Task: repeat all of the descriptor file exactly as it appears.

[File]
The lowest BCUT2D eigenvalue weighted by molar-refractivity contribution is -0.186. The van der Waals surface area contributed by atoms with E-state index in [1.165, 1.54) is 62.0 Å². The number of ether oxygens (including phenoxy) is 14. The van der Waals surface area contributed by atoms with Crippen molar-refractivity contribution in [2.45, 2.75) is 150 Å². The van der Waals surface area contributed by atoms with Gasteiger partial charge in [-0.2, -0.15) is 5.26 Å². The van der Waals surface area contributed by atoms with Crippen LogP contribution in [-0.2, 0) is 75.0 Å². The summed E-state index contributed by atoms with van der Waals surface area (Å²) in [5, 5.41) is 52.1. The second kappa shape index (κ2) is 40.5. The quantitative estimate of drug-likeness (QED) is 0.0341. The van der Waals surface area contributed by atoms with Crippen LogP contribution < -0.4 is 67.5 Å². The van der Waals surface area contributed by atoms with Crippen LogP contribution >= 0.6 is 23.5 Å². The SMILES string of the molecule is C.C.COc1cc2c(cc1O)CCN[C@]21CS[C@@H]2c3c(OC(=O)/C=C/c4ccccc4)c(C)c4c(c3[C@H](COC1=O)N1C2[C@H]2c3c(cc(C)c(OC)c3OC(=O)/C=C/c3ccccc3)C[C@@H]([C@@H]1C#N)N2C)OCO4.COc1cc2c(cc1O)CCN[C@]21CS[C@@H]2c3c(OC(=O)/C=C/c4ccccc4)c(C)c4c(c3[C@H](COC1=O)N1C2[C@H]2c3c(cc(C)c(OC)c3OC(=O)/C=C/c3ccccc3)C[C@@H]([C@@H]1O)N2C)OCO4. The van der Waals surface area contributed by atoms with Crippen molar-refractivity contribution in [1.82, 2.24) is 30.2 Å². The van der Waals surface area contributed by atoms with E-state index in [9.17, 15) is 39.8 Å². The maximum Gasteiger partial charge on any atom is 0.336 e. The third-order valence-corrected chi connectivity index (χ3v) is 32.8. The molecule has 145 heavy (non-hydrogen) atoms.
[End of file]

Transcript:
The lowest BCUT2D eigenvalue weighted by molar-refractivity contribution is -0.186. The van der Waals surface area contributed by atoms with E-state index in [1.165, 1.54) is 62.0 Å². The number of ether oxygens (including phenoxy) is 14. The van der Waals surface area contributed by atoms with Crippen molar-refractivity contribution in [2.45, 2.75) is 150 Å². The van der Waals surface area contributed by atoms with Gasteiger partial charge in [-0.2, -0.15) is 5.26 Å². The van der Waals surface area contributed by atoms with Crippen LogP contribution in [-0.2, 0) is 75.0 Å². The summed E-state index contributed by atoms with van der Waals surface area (Å²) in [5, 5.41) is 52.1. The second kappa shape index (κ2) is 40.5. The quantitative estimate of drug-likeness (QED) is 0.0341. The van der Waals surface area contributed by atoms with Crippen LogP contribution < -0.4 is 67.5 Å². The van der Waals surface area contributed by atoms with Crippen LogP contribution >= 0.6 is 23.5 Å². The SMILES string of the molecule is C.C.COc1cc2c(cc1O)CCN[C@]21CS[C@@H]2c3c(OC(=O)/C=C/c4ccccc4)c(C)c4c(c3[C@H](COC1=O)N1C2[C@H]2c3c(cc(C)c(OC)c3OC(=O)/C=C/c3ccccc3)C[C@@H]([C@@H]1C#N)N2C)OCO4.COc1cc2c(cc1O)CCN[C@]21CS[C@@H]2c3c(OC(=O)/C=C/c4ccccc4)c(C)c4c(c3[C@H](COC1=O)N1C2[C@H]2c3c(cc(C)c(OC)c3OC(=O)/C=C/c3ccccc3)C[C@@H]([C@@H]1O)N2C)OCO4. The van der Waals surface area contributed by atoms with Crippen molar-refractivity contribution in [1.82, 2.24) is 30.2 Å². The van der Waals surface area contributed by atoms with E-state index in [9.17, 15) is 39.8 Å². The maximum Gasteiger partial charge on any atom is 0.336 e. The third-order valence-corrected chi connectivity index (χ3v) is 32.8. The molecule has 145 heavy (non-hydrogen) atoms.